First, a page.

Comedy Central host Stephen Colbert declared Sunday that he believes in Super PACs because "the more money you have, the more you can speak."
Last week, Colbert turned the Super PAC that he founded over to Comedy Central host Jon Stewart so as not to run afoul of campaign laws while he considers running for the Republican presidential nomination in South Carolina.
The Stewart-controlled Super PAC released an ad Saturday attacking Colbert's potential opponent Mitt Romney as a "serial killer" for his record of destroying corporations as the head of Bain Capital. Speaking at the Iowa State Fair last year, Romney had asserted that “corporations are people.”
"I have nothing to do with that ad," Colbert told ABC's George Stephanopoulos Sunday, mocking U.S. campaign laws. "I have no control over that ad. If anything in that ad is inaccurate, if he did not say corporations are people, if he did not make his money cutting up corporate people -- I am not calling anyone a serial killer. I can't tell Americans for a Better Tomorrow, Tomorrow what to do. It's not my Super PAC."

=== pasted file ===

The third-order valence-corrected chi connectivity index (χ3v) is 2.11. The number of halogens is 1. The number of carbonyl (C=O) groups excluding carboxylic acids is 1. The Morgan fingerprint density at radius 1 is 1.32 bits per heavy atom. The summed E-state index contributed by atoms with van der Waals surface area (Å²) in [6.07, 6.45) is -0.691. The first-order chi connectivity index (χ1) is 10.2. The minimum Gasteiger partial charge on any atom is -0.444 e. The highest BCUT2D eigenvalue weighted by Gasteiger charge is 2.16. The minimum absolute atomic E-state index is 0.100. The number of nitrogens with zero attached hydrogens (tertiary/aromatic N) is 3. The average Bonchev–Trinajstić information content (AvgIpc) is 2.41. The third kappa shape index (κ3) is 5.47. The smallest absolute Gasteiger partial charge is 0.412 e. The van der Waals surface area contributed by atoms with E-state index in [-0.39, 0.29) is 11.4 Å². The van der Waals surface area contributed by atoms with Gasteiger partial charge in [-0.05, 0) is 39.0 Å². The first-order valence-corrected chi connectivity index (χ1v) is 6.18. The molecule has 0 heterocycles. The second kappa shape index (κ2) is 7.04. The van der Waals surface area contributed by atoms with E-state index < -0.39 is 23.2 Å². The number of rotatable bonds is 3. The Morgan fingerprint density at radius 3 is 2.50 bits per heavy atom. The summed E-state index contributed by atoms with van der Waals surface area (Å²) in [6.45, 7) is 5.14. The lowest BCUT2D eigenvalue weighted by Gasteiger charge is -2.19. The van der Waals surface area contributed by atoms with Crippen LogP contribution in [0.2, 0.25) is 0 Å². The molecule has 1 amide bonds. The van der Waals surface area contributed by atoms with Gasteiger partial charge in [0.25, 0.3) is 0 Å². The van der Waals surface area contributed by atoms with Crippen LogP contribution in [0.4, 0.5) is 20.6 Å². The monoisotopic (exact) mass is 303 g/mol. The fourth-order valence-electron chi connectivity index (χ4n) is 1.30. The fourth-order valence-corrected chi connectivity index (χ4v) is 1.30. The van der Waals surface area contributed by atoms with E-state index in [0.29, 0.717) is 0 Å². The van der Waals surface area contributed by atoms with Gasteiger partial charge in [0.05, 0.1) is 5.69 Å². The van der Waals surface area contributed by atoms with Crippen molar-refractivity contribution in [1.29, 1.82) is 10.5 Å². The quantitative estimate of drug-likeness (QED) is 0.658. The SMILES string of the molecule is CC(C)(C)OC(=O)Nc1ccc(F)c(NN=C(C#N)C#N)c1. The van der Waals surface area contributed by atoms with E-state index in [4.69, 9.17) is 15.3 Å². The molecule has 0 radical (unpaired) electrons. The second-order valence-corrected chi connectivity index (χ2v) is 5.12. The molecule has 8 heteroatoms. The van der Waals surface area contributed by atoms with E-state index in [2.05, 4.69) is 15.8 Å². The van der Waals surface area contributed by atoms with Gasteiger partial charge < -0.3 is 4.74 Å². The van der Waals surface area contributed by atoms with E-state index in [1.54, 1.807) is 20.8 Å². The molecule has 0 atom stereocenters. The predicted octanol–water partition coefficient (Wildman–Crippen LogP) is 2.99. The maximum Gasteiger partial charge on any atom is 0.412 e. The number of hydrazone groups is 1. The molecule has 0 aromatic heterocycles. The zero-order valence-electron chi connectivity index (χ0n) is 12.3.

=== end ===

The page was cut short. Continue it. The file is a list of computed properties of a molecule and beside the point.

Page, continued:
"If that's not accurate, I hope they take it down," he added. "I don't know if Mitt Romney is a serial killer. That's a question he's going to have to answer. ... I do not want any untrue ads on the air that could in any way be traced back to me."
Responding to a Facebook question asking if the 2012 presidential election should be determined by who could raise the most money, Colbert declared that "money equals speech."
"So you agree with the Supreme Court?" Stephanopoulos asked, referring to the so-called Citizens United decision which found that the government could not limit political spending by corporations.
"On almost everything," Colbert agreed. "Money equals speech. Therefore the more money you have, the more you can speak. That just stands to reason. If corporations are people, corporation should be able to speak. That's why I believe in Super PACs."